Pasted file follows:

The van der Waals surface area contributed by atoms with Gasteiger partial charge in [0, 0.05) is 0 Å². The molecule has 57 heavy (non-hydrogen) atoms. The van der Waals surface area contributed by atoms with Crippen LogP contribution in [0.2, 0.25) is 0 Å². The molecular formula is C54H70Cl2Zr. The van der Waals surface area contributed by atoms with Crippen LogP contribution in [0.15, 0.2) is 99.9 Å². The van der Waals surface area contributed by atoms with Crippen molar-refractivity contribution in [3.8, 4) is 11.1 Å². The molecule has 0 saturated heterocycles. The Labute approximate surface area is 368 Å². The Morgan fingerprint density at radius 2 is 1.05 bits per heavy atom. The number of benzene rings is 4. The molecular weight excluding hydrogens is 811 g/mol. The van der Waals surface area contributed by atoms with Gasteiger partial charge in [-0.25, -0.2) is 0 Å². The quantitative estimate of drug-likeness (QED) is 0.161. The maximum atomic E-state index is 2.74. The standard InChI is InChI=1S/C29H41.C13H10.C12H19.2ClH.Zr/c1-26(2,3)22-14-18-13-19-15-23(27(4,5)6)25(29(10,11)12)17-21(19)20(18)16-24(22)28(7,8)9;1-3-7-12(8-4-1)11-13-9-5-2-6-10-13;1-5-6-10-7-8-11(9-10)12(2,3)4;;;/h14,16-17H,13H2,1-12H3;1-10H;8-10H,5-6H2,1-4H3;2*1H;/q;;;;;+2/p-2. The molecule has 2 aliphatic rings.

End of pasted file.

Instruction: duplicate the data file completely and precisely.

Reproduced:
The van der Waals surface area contributed by atoms with Gasteiger partial charge in [0, 0.05) is 0 Å². The molecule has 57 heavy (non-hydrogen) atoms. The van der Waals surface area contributed by atoms with Crippen LogP contribution in [0.2, 0.25) is 0 Å². The molecular formula is C54H70Cl2Zr. The van der Waals surface area contributed by atoms with Crippen LogP contribution in [0.15, 0.2) is 99.9 Å². The van der Waals surface area contributed by atoms with Crippen molar-refractivity contribution in [3.8, 4) is 11.1 Å². The molecule has 0 saturated heterocycles. The Labute approximate surface area is 368 Å². The Morgan fingerprint density at radius 2 is 1.05 bits per heavy atom. The number of benzene rings is 4. The molecular weight excluding hydrogens is 811 g/mol. The van der Waals surface area contributed by atoms with Gasteiger partial charge in [-0.25, -0.2) is 0 Å². The quantitative estimate of drug-likeness (QED) is 0.161. The maximum atomic E-state index is 2.74. The standard InChI is InChI=1S/C29H41.C13H10.C12H19.2ClH.Zr/c1-26(2,3)22-14-18-13-19-15-23(27(4,5)6)25(29(10,11)12)17-21(19)20(18)16-24(22)28(7,8)9;1-3-7-12(8-4-1)11-13-9-5-2-6-10-13;1-5-6-10-7-8-11(9-10)12(2,3)4;;;/h14,16-17H,13H2,1-12H3;1-10H;8-10H,5-6H2,1-4H3;2*1H;/q;;;;;+2/p-2. The molecule has 2 aliphatic rings.